There are five preset buttons that do double duty over the two bands, enabling you to store five DAB stations and five FM stations. Saving the current station is easy: you just hold down one of the buttons until the display tells you the preset has been stored. Given that we can receive over 50 DAB stations, we'd have liked more presets. If you have wide-ranging tastes or a large family, you may find yourself selecting stations by hand.

The orange LCD display is 16 characters wide and two lines deep. It's easy to read when you're directly over the radio, but the contrast decreases when you view it from an angle. Ideally you'll want to put the radio on a low table or work surface, so you can look down on it. Placing it on a bookshelf makes it hard to see the screen and access the controls.

The top line of the LCD displays the station name and the current mode (DAB or FM). The bottom line can be cycled through six display modes by pressing the Info button. The default mode is scrolling text; the other options are programme type, multiplex name, signal strength, time and date, and the maximum delay available using PausePlus (see below). Scrolling text shudders across the screen, but it doesn't flash on and off, it just shifts one character to the left. We found it easier to read than the scrolling text on Pure Digital's Sonus-1XT.

The PausePlus enables you to put a station on hold for up to 35 minutes while you answer the door or fend off yet another call about double glazing, new kitchens or better deals on your mortgage. Pressing the orange PausePlus button pauses the broadcast and starts the clock. The display also shows you the maximum pause time available for the station in question, which is typically 12 to 18 minutes. Once you've dealt with your cold caller, pressing PausePlus a second time restarts the broadcast at the point where you left off. You can remain in your alternative time zone for as long as you like and even extend the delay by pressing PausePlus again (assuming you haven't reached the delay limit). To return to real-time broadcasting, press Select.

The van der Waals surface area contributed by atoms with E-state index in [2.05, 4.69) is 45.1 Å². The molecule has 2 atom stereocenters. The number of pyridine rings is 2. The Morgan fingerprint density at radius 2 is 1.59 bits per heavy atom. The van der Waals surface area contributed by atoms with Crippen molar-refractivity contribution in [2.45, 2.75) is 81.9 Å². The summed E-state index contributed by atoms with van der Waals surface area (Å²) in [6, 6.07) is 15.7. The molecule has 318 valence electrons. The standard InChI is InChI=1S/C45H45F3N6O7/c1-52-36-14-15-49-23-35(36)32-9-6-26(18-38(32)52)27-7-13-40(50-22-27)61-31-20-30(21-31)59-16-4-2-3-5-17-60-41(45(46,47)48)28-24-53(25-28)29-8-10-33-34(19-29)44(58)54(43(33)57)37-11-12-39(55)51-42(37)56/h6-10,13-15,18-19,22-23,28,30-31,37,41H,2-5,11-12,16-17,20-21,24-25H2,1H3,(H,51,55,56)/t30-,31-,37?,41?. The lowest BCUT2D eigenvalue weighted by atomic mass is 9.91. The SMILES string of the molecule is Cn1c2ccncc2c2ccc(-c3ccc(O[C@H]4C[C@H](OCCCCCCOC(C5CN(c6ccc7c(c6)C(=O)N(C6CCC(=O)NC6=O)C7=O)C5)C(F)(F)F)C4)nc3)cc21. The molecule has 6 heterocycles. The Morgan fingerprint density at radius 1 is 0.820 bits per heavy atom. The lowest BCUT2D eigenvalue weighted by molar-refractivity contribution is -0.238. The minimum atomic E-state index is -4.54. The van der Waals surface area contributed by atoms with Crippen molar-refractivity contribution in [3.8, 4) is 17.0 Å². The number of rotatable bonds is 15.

PausePlus is constantly working in the background, buffering the material you've already heard. This means you can also use it to rewind live radio. To hear a news item again, for example, you press PausePlus twice, then turn the Tuning knob anticlockwise to wind back time. The display tells you how far you've gone, in minutes and seconds. You can only rewind the current station, but it's still a nifty function.

We found the PausePlus features very easy to use. There's only one button to press, it's orange, and the display tells you what's happening, making the whole thing almost idiot-proof. There's probably some way to get it wrong, but you'd have to work at it.

Initially we had problems with bursts of static whenever we turned the volume knob. The problem was clearly mechanical and a good squirt of lubricant sorted it out. However, along with a poorly finished corner on the leatherette, it did raise questions about the build quality.

The Gemini 11 outputs in stereo and has treble and bass controls, so you can adjust the sound to suit your taste. We thought it had a richer sound than some of the radios we've tested, although that might have been because we could fine-tune the output. Some members of the team had a slight preference for the cleaner sound of the PURE Digital Sonus-1XT, but there wasn't much in it. If you're an audiophile, you'll hear differences, but we doubt the average radio listener could tell them apart in a blind test. Like all good digital radios, it provides clear, interference-free audio that's much easier on the ear than many FM broadcasts.